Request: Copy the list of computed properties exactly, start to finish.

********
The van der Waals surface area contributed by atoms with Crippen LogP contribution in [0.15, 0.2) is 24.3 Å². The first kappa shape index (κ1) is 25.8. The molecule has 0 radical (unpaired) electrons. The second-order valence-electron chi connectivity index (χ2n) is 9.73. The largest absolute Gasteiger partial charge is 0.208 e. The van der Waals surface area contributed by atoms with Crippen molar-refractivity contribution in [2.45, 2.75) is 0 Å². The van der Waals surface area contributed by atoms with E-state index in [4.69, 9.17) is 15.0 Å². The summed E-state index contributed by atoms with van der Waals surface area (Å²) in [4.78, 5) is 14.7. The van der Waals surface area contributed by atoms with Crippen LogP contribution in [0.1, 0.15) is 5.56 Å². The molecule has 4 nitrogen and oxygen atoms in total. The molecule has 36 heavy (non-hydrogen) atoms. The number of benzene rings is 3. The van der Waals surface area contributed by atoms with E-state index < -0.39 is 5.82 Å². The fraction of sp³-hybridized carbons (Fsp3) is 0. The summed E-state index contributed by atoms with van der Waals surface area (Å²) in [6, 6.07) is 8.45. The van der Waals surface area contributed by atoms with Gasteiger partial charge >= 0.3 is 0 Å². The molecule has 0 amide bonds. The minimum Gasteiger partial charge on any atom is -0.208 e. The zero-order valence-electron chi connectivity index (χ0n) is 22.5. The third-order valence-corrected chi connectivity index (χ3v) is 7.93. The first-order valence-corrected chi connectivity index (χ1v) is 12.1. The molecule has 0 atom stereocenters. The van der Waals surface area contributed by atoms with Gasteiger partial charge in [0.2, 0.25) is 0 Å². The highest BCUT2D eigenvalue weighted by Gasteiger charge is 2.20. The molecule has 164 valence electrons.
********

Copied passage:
The van der Waals surface area contributed by atoms with Crippen LogP contribution in [0.15, 0.2) is 24.3 Å². The first kappa shape index (κ1) is 25.8. The molecule has 0 radical (unpaired) electrons. The second-order valence-electron chi connectivity index (χ2n) is 9.73. The largest absolute Gasteiger partial charge is 0.208 e. The van der Waals surface area contributed by atoms with Crippen molar-refractivity contribution in [2.45, 2.75) is 0 Å². The van der Waals surface area contributed by atoms with E-state index in [4.69, 9.17) is 15.0 Å². The summed E-state index contributed by atoms with van der Waals surface area (Å²) in [4.78, 5) is 14.7. The van der Waals surface area contributed by atoms with Crippen LogP contribution in [0.1, 0.15) is 5.56 Å². The molecule has 4 nitrogen and oxygen atoms in total. The molecule has 36 heavy (non-hydrogen) atoms. The number of benzene rings is 3. The van der Waals surface area contributed by atoms with E-state index < -0.39 is 5.82 Å². The fraction of sp³-hybridized carbons (Fsp3) is 0. The summed E-state index contributed by atoms with van der Waals surface area (Å²) in [6, 6.07) is 8.45. The van der Waals surface area contributed by atoms with Gasteiger partial charge >= 0.3 is 0 Å². The molecule has 0 amide bonds. The minimum Gasteiger partial charge on any atom is -0.208 e. The zero-order valence-electron chi connectivity index (χ0n) is 22.5. The third-order valence-corrected chi connectivity index (χ3v) is 7.93. The first-order valence-corrected chi connectivity index (χ1v) is 12.1. The molecule has 0 atom stereocenters. The van der Waals surface area contributed by atoms with Gasteiger partial charge in [0.2, 0.25) is 0 Å². The highest BCUT2D eigenvalue weighted by Gasteiger charge is 2.20. The molecule has 164 valence electrons.